Mood stabilizers may help with depressive symptoms in people with bipolar disorder. Each medication may have different side effects.
There is more than one class of psychotropic medications that have mood-stabilizing properties, such as atypical antipsychotics and antiepileptic medications.
Mood stabilizers are a group of medications used for several reasons. Most notably, they modulate a range of moods, both high (mania) and low (depression).
The term “mood stabilizer” generally refers to medications that also have antiseizure properties and are traditionally used to treat conditions with elements of emotional dysregulation, such as:
- bipolar disorder
- impulse control disorders
- personality disorders, such as borderline personality disorder or histrionic personality disorder
Common mood stabilizers include:
- sodium valproate (Depakote)
- lamotrigine (Lamictal)
- topiramate (Topamax)
- gabapentin (Neurontin)
These medications can also be used for other purposes, like to prevent seizures, control impulses (in impulse control disorders such as intermittent explosive disorder), or to help with tapering off a substance.
It’s not certain exactly how these medications work for mania or bipolar depression.
It’s likely that the stabilization of membrane concentration gradients within the central nervous system stops charged particles from flowing down these gradients and inhibits neural impulse.
This theoretical principle explains the ability of these medications to modulate mood, but would also explain other clinical uses, such as seizure control or tapering from substances.
In bipolar disorder, mood stabilizers may help with depressive symptoms. They are sometimes combined with antidepressants, as long as the person is on a mood stabilizer to prevent episodes of mania or mixed episodes.
Theoretically, any substance that stabilizes the membrane and keeps charged particles from moving down concentration gradients would have potential mood-stabilizing properties.
Valerian root could function as a low potency alternative for more traditional medications like Depakote or GABA (a neuropeptide in your central nervous system that has depressant effects).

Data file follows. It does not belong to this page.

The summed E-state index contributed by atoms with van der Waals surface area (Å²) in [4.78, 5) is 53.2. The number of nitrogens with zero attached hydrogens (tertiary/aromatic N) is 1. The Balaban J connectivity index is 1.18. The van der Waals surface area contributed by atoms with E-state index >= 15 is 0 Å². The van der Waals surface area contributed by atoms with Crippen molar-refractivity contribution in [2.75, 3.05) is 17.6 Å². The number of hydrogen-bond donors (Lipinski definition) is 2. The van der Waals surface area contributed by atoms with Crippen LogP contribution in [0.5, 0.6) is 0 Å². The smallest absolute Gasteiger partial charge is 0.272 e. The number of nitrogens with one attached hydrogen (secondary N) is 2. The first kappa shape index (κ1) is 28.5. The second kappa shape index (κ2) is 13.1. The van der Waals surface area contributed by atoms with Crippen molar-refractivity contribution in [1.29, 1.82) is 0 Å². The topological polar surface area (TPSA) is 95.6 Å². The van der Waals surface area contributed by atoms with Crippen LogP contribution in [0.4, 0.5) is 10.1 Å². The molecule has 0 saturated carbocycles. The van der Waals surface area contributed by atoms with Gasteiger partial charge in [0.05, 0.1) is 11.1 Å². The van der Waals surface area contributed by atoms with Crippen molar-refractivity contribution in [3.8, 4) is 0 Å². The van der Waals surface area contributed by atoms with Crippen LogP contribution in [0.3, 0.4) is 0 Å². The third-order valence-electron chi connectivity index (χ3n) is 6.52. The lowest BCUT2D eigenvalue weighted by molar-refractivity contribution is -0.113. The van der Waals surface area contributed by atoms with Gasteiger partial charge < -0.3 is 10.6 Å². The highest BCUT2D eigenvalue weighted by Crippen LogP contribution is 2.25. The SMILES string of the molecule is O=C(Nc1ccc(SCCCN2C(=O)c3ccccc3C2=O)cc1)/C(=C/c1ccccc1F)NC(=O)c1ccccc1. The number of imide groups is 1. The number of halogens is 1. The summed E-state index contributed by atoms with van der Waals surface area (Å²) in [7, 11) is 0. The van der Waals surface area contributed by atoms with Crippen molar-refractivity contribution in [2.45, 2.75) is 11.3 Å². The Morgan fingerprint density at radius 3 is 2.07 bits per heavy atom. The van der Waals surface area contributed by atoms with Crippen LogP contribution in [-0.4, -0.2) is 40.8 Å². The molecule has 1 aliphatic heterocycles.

GABA-enhancing products might serve as an alternative to gabapentin (a prescription mood stabilizer). Omega-3 fatty acids, as well as N-acetyl cysteine (NAC), are other substances that have purported mood-stabilizing properties.
It’s best to consult with your doctor before trying any new supplements in place of medication.
This physiological mechanism of stabilizing membrane systems, promoting conduction delay, would allow you to predict possible therapeutic benefits as well as side effects.
This would apply to most organ systems and could include side effects such as constipation, sedation, or conduction delay.
Each mood stabilizer may have additional side effects unique to the medication, as opposed to the common general class of medications. Examples of this might include:
- Depakote: potential liver damage
- Lithium: potential effects on the kidneys and thyroid
- Lamictal: potential for Stevens-Johnson syndrome
- Topiramate: potential for word-finding issues, kidney stones, or altered taste for carbonated beverages
Keep in mind, these aren’t all of the side effects that can occur with these drugs. Talk with your doctor to learn about other side effects that may occur.
Some remedies like St. John’s wort can be found in health food stores or apothecaries. These are readily available over the counter and include such substances as omega-3 fatty acids, NAC, and valerian root.
These can be fine additional measures, but you should discuss with your doctor if you’re thinking about adding supplements to your treatment regimen.
It may not be appropriate to rely on over-the-counter alternatives in place of traditional medication. Supplementary alternatives may hinder medication effects or increase side effects.
Generally, mood stabilizers are also used for seizure disorder or migraine. This includes:
Atypical antipsychotics, such as Latuda or Zyprexa, can also be used to help stabilize mood. Doctors typically prescribe Lamictal as a mood stabilizer but they may also prescribe it “off-label” for bipolar depression.
The term antidepressant is traditionally used to denote selective serotonin reuptake inhibitors (SSRIs). These include:
- fluoxetine (Prozac)
- paroxetine (Paxil)
- sertraline (Zoloft)
- escitalopram (Lexapro)
- citalopram (Celexa)
Serotonin and norepinephrine reuptake inhibitors (SNRIs) include venlafaxine (Effexor) and desvenlafaxine (Pristiq). Other antidepressants include bupropion (Wellbutrin) and mirtazapine (Remeron).
All the formal antidepressants tend to help increase levels of serotonin, norepinephrine, or dopamine.
Medications such as Depakote and lithium may be more invasive in that they require consistent blood monitoring and potentially serious side effects.
The medications that tend to be less problematic in regard to management and side effects include Neurontin and Topamax. Proper monitoring and bloodwork are required to ensure safety, though not that often.
Each medication should be considered in the context of your condition and how it may interact with your existing regimen.
A psychiatrist or other mental health professional who can prescribe medication is the best resource to optimize clinical results and ensure proper use and maintenance for success.
Dr. Jeff Ditzell is a practicing psychiatrist located in the heart of the financial district in New York City. He has a clinical focus on adult ADHD, depression, and anxiety.